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Alternate Realities, One America

Pulitzer Prize-winning columnist Leonard Pitts Jr. '77 reflects on the "spin" of our nation.

Illustration by Emily Cavalcanti.
Illustration by Emily Cavalcanti.

I don’t know where to begin.

Maybe with the nice lady from the church group who assured me one day over lunch that at present rates of birth and immigration, Muslims will “take over” this country within a generation.

Or maybe with the reader who insisted that a story I had recounted in my newspaper column — how a black soldier named Henry Johnson singlehandedly fought off a platoon of Germans in World War I — did not happen.

Or maybe with a poll CNN released in August, indicating that fully a quarter of the American people still do not believe President Obama was born in the United States.

Perhaps it is enough to begin with the observation Buffalo Springfield made as the ’60s were curdling into something that bore no resemblance to Camelot: “There’s something happening here. What it is ain’t exactly clear.”

Should it be necessary to say:

There is no Muslim takeover; Politifact.com estimates the number of Muslims in this country would have to double every 19 months for 20 years for Muslims to become a majority of the American electorate;

Henry Johnson’s heroism is real; it is recounted in history books and in contemporaneous newspaper and magazine stories;

And Barack Obama was born in Honolulu on Aug. 4, 1961, according to his birth certificate, the governor of Hawaii and birth announcements that appeared in Honolulu newspapers at the time.

Also, for the record, no “death panel” is menacing your Nana. Those are all incontrovertible facts. I wish that mattered. 

Once upon a time and not so long ago, he or she who had the most compelling facts won the debate. But that was before news media fractured, three major television networks and a morning paper splintering into a 24/7 megaplex of cable stations and Web sites willing and eager to spin the news according to the views of their viewers. It was before e-mail gave each of us access to the rest of us, before blogs made each of us a news organization in his or her own right, but without all those pesky ethical constraints by which news organizations have traditionally been bound. It was before something hard and nasty crept into the nation’s political dialogue, before boundaries of propriety fell before demands of expediency, before scoring political points at all costs superseded the simple imperative to determine and do whatever was in the nation’s best interest.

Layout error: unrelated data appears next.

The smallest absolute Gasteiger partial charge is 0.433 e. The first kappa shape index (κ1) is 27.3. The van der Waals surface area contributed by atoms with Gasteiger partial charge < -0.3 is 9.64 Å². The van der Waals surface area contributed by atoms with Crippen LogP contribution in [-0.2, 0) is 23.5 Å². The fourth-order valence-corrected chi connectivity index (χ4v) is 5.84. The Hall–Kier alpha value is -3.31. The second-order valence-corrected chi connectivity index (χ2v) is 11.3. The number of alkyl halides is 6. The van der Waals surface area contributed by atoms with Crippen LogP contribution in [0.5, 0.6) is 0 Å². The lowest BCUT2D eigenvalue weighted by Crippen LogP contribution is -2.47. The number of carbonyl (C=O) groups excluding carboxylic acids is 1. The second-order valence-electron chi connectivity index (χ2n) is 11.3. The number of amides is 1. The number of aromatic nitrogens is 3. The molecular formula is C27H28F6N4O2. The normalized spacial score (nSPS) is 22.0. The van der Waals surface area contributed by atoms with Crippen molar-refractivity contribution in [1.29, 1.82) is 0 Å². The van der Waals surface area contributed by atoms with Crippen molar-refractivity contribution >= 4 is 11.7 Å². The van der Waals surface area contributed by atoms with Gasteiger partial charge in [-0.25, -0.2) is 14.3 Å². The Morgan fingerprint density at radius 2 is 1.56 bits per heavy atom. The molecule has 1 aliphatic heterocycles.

For 34 years, I’ve made my living in “old” media, so I might reasonably be suspected of a little bias here. It is, after all, my industry that’s circling the drain.

But the most compelling danger is not the one faced by old media. It is, rather, the one faced by the country. A nation where each political faction has its own “facts” and truth is optional, a nation where there is no commonly accepted pool of information from which to draw conclusions or build arguments, is a nation where reasoning and intelligent debate become increasingly impossible. In other words, it’s our nation.

Recently, I had an e-mail exchange with a woman who insisted it was conservatives who fought to pass the great civil rights legislation of the 1960s. This is, of course, an outlandish canard. Conservative Southern Democrats were the one great roadblock to passage of those laws. But when I tried to explain this verifiable and wholly unquestionable fact, the woman grew irate and shut off our communication.

It occurred to me that she and I live alternate realities we both call America. In mine, reputable newspapers and books by expert authors are valid sources of fact. In hers, no fact is valid unless it comports with what you already believe. In hers, as a result, you can speak the absolutely ridiculous with complete and righteous conviction. I thought about e-mailing her back, but I knew it was no use.

I was depressed the rest of the day.

 

Leonard Pitts Jr. (B.A., English, ’77) is an American commentator, journalist and best-selling author. He writes a nationally syndicated column for the Miami Herald and won the 2004 Pulitzer Prize for commentary. Pitts is the author of the novel, Before I Forget (Agate Bolden, 2009) and a collection of his columns, Forward From This Moment (Agate Bolden), was released in 2009. Photo by Sarah J. Glover.

 

Read more articles from USC College Magazine's Fall 2010/Winter 2011 issue